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Angie Drobnic Holan
By Angie Drobnic Holan December 26, 2007

Study quantifies homeless vets

In a Christmas message that ran as a television ad, John Edwards said he wanted to remember the less fortunate. He opened with the surprising statistic: One in four homeless people is a vet.

Counting the number of homeless people is a challenging proposition, much less quantifying their military backgrounds. The number appears to come from a November 2007 study from the National Alliance to End Homelessness. The nonprofit used data from the U.S. Department of Veterans Affairs that estimated the number of homeless veterans in a given VA facility's service area. The alliance than combined that data with their own population estimates for the homeless nationwide.

The study cited data from 2005 that showed out of 744,313 homeless people in a given year, 194,254 were veterans. That means that 26 percent of the homeless are veterans, even though veterans only make up 11 percent of the U.S. population over 18 years old, according to U.S. Census data. The study counted people who were homeless at any time, even briefly, during the year, not just the chronically homeless.

It's also worth noting that the number of homeless veterans fluctuates over time because of natural demographic changes and because of the numbers of people who served in the military at any given time in history. Homeless advocates expect the percentage of homeless veterans is a number that changes as the years go by.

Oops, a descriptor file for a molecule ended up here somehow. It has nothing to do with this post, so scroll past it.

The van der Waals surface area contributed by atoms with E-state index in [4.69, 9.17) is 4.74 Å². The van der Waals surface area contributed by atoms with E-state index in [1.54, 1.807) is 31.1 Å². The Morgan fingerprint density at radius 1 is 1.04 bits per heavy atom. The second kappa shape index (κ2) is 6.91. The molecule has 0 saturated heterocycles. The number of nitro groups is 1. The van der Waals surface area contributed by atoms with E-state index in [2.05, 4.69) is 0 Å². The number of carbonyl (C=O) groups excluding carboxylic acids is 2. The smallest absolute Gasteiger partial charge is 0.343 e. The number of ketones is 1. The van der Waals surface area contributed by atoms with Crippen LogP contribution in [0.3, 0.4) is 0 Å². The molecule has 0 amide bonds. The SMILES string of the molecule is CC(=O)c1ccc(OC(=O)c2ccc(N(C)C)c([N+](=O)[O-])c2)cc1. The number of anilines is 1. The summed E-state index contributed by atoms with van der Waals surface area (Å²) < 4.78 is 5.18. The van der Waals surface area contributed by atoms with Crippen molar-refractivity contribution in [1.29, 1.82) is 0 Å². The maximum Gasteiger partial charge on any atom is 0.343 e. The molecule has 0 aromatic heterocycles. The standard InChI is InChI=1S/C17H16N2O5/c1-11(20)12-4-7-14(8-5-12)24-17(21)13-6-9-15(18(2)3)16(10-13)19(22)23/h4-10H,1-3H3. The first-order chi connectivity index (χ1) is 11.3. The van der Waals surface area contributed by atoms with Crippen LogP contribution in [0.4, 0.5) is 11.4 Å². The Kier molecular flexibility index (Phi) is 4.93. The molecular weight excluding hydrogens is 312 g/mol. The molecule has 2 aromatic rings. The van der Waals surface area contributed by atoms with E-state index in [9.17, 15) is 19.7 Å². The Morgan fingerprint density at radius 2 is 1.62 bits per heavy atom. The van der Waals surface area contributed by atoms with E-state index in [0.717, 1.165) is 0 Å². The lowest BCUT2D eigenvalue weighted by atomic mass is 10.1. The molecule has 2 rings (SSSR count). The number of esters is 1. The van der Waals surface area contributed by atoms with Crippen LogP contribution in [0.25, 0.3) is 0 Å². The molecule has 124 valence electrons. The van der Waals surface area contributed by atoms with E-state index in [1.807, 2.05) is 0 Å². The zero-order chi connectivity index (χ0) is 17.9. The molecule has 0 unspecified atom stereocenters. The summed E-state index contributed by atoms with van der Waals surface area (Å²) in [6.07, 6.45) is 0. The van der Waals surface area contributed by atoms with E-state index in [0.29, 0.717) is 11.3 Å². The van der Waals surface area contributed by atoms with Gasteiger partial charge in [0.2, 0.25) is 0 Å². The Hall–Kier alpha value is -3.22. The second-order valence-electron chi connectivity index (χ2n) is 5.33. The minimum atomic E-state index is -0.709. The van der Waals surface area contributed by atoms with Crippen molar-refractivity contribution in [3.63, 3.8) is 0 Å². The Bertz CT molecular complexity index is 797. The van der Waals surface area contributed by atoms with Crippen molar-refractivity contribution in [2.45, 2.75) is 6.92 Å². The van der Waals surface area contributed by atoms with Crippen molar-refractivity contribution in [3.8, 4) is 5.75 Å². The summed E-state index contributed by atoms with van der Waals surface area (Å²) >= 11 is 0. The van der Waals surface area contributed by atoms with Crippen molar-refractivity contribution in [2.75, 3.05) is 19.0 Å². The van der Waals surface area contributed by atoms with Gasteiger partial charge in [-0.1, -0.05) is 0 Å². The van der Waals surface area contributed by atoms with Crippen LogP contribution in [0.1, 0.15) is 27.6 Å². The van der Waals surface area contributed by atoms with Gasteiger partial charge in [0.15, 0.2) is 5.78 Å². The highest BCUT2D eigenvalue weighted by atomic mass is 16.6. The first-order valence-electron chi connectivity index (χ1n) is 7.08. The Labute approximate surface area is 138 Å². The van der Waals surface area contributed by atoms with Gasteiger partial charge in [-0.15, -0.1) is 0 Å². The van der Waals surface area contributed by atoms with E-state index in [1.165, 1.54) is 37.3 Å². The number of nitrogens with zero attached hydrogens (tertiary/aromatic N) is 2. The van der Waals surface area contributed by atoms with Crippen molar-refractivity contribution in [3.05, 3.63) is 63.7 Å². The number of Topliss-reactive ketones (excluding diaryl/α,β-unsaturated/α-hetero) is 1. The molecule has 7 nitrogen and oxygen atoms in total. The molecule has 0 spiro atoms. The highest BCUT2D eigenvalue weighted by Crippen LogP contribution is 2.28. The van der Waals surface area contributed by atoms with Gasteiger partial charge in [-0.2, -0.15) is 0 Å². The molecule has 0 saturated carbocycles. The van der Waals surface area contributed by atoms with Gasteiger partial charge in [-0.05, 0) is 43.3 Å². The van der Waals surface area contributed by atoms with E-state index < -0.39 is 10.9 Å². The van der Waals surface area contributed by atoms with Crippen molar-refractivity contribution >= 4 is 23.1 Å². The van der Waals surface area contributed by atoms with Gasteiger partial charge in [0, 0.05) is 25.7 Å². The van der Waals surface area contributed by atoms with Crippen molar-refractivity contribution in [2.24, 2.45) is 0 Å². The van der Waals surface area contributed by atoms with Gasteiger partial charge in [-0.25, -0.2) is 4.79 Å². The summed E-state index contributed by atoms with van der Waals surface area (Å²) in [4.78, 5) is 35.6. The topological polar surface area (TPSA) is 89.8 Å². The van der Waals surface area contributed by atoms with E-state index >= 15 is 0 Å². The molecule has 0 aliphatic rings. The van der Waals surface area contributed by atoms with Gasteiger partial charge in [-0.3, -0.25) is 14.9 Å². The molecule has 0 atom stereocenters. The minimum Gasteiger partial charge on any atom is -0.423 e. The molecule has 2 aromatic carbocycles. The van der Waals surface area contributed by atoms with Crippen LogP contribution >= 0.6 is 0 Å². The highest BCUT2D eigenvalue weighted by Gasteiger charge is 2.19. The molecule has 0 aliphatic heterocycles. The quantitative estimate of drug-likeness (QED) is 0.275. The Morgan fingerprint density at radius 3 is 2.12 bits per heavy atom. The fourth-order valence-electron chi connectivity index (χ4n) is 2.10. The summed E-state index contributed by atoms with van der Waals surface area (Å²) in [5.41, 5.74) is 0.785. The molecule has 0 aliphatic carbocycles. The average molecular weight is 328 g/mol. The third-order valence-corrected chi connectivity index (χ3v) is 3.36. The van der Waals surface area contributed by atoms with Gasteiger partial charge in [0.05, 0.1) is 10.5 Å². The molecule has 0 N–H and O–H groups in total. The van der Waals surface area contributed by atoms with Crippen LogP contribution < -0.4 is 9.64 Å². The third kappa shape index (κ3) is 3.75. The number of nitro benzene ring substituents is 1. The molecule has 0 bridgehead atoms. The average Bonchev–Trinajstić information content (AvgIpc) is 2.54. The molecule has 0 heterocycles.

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The 2007 study is an estimate, but it's based on data compiled, at least in part, by a federal agency, and it appears to be the latest data available. Other studies have found lower estimates of the national homeless population, but using a more conservative number for the overall homeless would have the effect of increasing the percentage of homeless veterans.

Although Edwards is relying on the best available data, it's still extremely difficult to count homeless people because not all of them come in contact with service providers or other agencies. Some have health issues like addiction and mental illness that make them reluctant to be counted. Even reputable studies sometimes find different estimates for the homeless.

Though the percentage of homeless veterans is an estimate, the number Edwards cites appears to be based on the latest available and was partially compiled by the federal agency that serves veterans. So he is on solid ground. But we have to take off a little bit for his emphatic statement of what's actually a complex estimate. For that reason, we find his statement to be Mostly True.

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Study quantifies homeless vets

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